[National Insurance Underwriters] does hereby agree with [King Craft Custom Products, Inc.] * * * in reliance upon the statements contained in the Declarations and application * * *:
Part I Aircraft Liability
To pay on behalf of the Insured all sums which the Insured shall become legally obligated to pay as damages because of * * * bodily injury * * *, including death at any time resulting therefrom, sustained by any person * * * caused by an occurrence and arising out of the ownership, maintenance or use of the aircraft, and [National Insurance Underwriters] shall defend *481 any suit alleging such * * * death * * * and seeking damages on account thereof, even if the suit is groundless * * *.
The unqualified word "Insured" whenever used in Part I of this policy includes not only [King Craft Custom Products, Inc.] but also any person while using * * * the aircraft * * *, provided the actual use is with the permission of [King Craft Custom Products, Inc.].
Exclusions. This policy does not apply under Part I * * * while the aircraft is in flight whenever the pilot operating the aircraft is not qualified in accordance with the requirements specified in Item 7. "Pilots" of the Declarations.
Part III All Risks Hull
To pay * * * any physical loss of or damage to the aircraft * * *.
Exclusions. This policy does not apply under Part III * * * while the aircraft is in flight whenever the pilot operating the aircraft is not qualified in accordance with the requirements specified in Item 7. "Pilots" of the Declarations.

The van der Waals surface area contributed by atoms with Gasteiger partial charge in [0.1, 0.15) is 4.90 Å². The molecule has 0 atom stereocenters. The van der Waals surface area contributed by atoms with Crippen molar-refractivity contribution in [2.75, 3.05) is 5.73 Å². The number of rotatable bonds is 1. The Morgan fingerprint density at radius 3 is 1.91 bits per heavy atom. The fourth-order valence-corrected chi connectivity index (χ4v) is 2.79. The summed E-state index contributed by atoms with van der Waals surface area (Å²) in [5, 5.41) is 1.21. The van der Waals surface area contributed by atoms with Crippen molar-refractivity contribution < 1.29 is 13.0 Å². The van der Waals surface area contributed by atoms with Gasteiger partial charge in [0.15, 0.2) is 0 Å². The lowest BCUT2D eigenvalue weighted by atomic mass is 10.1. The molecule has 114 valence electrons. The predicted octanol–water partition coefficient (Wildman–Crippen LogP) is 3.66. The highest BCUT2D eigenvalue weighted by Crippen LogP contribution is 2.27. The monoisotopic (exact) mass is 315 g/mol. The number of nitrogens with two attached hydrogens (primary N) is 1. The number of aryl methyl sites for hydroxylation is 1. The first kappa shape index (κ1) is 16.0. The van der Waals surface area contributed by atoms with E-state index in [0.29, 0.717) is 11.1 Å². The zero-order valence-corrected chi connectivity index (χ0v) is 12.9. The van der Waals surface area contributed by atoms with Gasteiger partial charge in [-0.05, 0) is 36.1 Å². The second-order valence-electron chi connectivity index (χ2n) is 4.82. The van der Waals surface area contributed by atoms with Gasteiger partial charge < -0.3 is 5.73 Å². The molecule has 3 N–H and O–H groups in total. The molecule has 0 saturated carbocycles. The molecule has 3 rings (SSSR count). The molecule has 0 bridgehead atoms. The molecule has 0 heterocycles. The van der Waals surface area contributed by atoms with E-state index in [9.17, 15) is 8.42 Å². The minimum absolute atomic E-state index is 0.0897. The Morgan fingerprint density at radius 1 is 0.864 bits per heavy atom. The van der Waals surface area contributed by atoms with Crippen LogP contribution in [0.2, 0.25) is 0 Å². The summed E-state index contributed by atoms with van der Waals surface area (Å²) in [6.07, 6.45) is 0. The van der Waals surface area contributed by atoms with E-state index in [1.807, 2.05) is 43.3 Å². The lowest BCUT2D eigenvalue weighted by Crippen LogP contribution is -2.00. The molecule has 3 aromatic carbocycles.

CONDITIONS. * * * 17. This policy shall be void if the Insured has concealed or misrepresented any material fact or circumstance concerning this insurance * * * or in case of any fraud, attempted fraud or false swearing by the Insured touching any matter relating to this insurance * * *. 19. By acceptance of this policy the Insured * * * agrees that the statements in the application and Declarations are his agreements and representations, that this policy is issued in reliance upon the truth of such representations and that this policy embodies all agreements existing between himself and [National Insurance Underwriters] or any of its representatives relating to this insurance.NOTES
[*] Indeed, for an aircraft flying at 10,000 feet elevation, the table might prevent a landing unless the bottom of the clouds were at least 10,500 feet above the surface.
DECLARATIONS Item 7. Pilots: This policy applies when the aircraft is in flight: (a) only while being operated (b) while holding an FAA (c) and when having not less by the pilot(s) named or designated pilot certificate at least equal than the minimums stated below below, to the type described below and dual checkout in and while properly rated for model of aircraft insured. the flight and aircraft, total pilot Pilot flying flying hrs. hrssame make/model as insured aircraft William T. King, Jr. Private 550 300 and any pilot employed by a Commercial or Airline Transport 1,000 2 Fixed Base Operator